Recognition of a "right that cannot be enforced" is exactly what the Court has often done in the field of property rights. As I noted in my last post, the Court - especially in recent years - has often held that individuals are entitled to protection for property rights under the Fifth Amendment's Takings Clause and other constitutional provisions. However, they have heavily deferred to the government in defining the scope of those rights, often effectively negating them as meaningful protections for individuals targeted by the state. For example, the Court has allowed government nearly unlimited authority to define the scope of what constitutes a "public use" justify condemnation of private property under the Fifth Amendment. Entrusting the political branches of government with the authority to define the scope of a constitutional right is much like giving wolves the power to determine how much access they will have to the chicken coop. The chickens - especially those who lack political influence over the wolfpack - are unlikely to last very long.Which is why it's so important to elect Representatives in Congress who understand the importance of those rights.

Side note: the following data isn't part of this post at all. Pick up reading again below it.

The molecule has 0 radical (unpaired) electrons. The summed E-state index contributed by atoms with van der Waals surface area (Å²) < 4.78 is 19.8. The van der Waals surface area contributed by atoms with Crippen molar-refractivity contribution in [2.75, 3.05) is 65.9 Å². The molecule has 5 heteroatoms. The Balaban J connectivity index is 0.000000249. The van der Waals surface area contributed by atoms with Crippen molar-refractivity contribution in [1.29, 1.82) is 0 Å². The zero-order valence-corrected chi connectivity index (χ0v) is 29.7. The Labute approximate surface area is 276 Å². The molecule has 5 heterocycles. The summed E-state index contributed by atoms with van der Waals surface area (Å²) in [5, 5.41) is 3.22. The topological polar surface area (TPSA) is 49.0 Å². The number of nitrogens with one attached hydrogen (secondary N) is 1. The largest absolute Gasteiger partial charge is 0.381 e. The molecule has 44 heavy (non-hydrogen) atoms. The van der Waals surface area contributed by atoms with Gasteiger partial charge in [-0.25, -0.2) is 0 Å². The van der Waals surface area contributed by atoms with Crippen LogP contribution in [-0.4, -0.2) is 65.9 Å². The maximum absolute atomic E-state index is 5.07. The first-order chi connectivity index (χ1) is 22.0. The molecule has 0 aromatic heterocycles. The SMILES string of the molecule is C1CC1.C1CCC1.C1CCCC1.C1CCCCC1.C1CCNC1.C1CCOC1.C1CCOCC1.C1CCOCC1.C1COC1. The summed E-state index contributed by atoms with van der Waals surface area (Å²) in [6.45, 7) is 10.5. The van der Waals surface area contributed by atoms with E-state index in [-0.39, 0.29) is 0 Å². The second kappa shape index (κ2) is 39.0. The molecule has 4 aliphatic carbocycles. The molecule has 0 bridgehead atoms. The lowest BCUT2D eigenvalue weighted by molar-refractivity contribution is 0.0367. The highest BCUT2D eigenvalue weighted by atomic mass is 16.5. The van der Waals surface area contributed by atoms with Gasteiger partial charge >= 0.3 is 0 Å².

Tuesday, March 18, 2008
Rights that cannot be enforced...
Ilya Somin makes a great point over at The Volokh Conspiracy that even a favorable ruling in Heller vs. DC does not mean that our rights will necessarily be protected:
Posted by Grant Bosse at 7:55 PM